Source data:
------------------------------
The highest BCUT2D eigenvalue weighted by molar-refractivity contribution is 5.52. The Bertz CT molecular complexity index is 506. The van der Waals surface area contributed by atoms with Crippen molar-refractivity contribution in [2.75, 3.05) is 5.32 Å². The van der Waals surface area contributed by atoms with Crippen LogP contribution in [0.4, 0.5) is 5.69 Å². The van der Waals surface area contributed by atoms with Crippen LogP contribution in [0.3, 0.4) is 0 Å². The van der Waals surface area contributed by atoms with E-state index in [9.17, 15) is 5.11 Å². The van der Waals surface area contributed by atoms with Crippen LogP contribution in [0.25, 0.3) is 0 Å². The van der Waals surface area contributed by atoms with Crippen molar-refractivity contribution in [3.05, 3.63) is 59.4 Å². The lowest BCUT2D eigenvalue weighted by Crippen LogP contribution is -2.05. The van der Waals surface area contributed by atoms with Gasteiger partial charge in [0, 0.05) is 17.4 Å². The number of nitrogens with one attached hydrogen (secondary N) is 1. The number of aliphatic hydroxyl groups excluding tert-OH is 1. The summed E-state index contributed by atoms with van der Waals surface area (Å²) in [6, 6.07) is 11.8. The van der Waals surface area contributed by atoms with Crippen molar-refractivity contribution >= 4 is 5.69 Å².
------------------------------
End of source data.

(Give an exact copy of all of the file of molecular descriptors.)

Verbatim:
The highest BCUT2D eigenvalue weighted by molar-refractivity contribution is 5.52. The Bertz CT molecular complexity index is 506. The van der Waals surface area contributed by atoms with Crippen molar-refractivity contribution in [2.75, 3.05) is 5.32 Å². The van der Waals surface area contributed by atoms with Crippen LogP contribution in [0.4, 0.5) is 5.69 Å². The van der Waals surface area contributed by atoms with Crippen LogP contribution in [0.3, 0.4) is 0 Å². The van der Waals surface area contributed by atoms with E-state index in [9.17, 15) is 5.11 Å². The van der Waals surface area contributed by atoms with Crippen LogP contribution in [0.25, 0.3) is 0 Å². The van der Waals surface area contributed by atoms with Crippen molar-refractivity contribution in [3.05, 3.63) is 59.4 Å². The lowest BCUT2D eigenvalue weighted by Crippen LogP contribution is -2.05. The van der Waals surface area contributed by atoms with Gasteiger partial charge in [0, 0.05) is 17.4 Å². The number of nitrogens with one attached hydrogen (secondary N) is 1. The number of aliphatic hydroxyl groups excluding tert-OH is 1. The summed E-state index contributed by atoms with van der Waals surface area (Å²) in [6, 6.07) is 11.8. The van der Waals surface area contributed by atoms with Crippen molar-refractivity contribution >= 4 is 5.69 Å².